Florida, with its warm waters, has more sharks, including black tip sharks and spinner sharks, species not found in lower temperatures, Burgess said. “A lot less attacks occur off Long Island, New York, than Florida simply because there are fewer sharks up there,” he said.

Within Florida, Volusia County continued its dubious distinction as the world’s shark bite capital with 22 incidents, its highest yearly total since 2001, Burgess said. Attractive waves off New Smyrna Beach on the central Atlantic coast are popular with surfers, he said.

As in past years, surfers accounted for most of the world’s attacks — 57 percent — followed by swimmers and waders, 36 percent; and divers, 8 percent, he said. These numbers are rounded up, which is why they total more than 100 percent.

“Surfers are the heavy favorites largely because the splashing of arms and particularly the kicking of feet at the water’s surface where visibility is poor is provocative to sharks,” Burgess said. “They result in what we think are cases of mistaken identity, where the shark interprets the irregular splashing to be activities of its normal prey.”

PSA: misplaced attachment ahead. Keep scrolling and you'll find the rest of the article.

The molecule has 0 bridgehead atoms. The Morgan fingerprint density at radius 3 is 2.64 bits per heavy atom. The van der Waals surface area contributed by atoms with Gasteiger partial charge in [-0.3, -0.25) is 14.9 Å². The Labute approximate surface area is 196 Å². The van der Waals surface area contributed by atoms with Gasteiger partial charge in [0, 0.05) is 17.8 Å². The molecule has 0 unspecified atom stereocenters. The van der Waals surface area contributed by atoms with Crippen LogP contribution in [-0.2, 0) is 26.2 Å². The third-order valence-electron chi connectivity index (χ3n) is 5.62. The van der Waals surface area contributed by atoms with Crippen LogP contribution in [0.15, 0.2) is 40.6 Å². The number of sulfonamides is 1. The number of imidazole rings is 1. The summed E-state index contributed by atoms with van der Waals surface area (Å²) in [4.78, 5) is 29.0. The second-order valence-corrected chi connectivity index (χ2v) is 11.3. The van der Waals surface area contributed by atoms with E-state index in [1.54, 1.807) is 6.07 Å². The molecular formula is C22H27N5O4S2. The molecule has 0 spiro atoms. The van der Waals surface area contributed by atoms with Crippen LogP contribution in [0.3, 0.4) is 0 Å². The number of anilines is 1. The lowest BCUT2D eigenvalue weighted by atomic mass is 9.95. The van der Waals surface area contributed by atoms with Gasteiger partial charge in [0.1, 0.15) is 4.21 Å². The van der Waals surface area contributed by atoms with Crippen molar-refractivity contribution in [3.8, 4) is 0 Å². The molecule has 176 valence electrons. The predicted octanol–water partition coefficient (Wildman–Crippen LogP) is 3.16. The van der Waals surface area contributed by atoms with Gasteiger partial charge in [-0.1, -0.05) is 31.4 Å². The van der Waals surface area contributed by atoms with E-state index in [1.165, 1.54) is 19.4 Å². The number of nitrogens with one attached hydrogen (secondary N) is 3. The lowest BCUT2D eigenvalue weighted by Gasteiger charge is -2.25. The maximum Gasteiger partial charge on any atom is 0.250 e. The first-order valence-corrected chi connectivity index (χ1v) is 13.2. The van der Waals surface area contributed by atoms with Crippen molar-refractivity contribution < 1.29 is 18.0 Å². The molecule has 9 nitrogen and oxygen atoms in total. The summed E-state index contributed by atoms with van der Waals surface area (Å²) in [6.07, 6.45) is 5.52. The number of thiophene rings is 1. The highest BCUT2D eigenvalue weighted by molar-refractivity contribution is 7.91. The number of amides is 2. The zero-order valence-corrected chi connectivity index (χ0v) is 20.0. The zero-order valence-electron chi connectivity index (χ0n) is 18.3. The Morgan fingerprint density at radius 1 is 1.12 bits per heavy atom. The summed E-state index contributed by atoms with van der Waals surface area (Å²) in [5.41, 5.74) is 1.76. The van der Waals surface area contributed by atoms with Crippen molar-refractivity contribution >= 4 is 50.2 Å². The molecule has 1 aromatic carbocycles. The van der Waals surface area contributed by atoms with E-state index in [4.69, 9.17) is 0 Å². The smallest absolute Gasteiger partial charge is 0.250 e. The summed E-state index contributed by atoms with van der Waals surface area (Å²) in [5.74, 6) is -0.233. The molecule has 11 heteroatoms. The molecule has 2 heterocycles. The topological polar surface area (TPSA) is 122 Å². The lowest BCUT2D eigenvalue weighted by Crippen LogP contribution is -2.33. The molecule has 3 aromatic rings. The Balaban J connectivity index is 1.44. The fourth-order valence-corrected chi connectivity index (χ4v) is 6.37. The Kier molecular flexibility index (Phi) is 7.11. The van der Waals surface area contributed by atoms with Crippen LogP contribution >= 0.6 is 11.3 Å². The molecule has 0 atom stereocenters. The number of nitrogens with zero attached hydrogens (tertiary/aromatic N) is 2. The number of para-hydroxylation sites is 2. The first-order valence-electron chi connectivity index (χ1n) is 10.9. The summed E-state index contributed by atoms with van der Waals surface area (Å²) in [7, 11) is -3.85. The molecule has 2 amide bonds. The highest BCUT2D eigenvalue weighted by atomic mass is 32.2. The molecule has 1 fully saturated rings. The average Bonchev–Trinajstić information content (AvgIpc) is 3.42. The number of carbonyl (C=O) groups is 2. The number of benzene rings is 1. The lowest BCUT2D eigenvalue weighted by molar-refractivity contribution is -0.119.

As a group, surfers seem to accept the risks of pursuing a sport in the ocean, he said.

“I’ve yet to find a surfer who says he or she won’t go back into the water after a bite or a nip,” he said. ‘Some of them may be looking over their shoulders a little bit more than they did before, but the reality is they understand where humans fall in the grand order of things.”

Burgess said he doubts the economic recession is likely to deter surfers because their interest in the recreational activity is so high. “It’s oftentimes not a group that is economically blessed, but all they have to do is drive to the beach with the board and get into the water, and the rest is free,” he said.

To a certain extent, divers, like surfers, pursue their sport as something of an avocation, leaving swimmers and waders as the group most likely to be affected by economic hardship, Burgess said. “These are sort of the average folks that go to the water for recreation, lie on the beach, work on their suntan and take their kids in the surf for a swim,” he said. “I would expect their numbers to decline in 2009.”

Over the long term, though, Burgess expects shark attacks to rise because of a gradual upswing from one decade to the next. “We’ve already surpassed the numbers of attacks in the previous 10-year period,” he said, “so we know this decade will be higher than the last.”


Story Source:

The above story is based on materials provided by University of Florida. Note: Materials may be edited for content and length.


Cite This Page:

University of Florida. "Shark Attacks Decline Worldwide In Midst Of Economic Recession." ScienceDaily. ScienceDaily, 20 February 2009. <www.sciencedaily.com/releases/2009/02/090219111000.htm>.
University of Florida. (2009, February 20). Shark Attacks Decline Worldwide In Midst Of Economic Recession. ScienceDaily. Retrieved November 20, 2014 from www.sciencedaily.com/releases/2009/02/090219111000.htm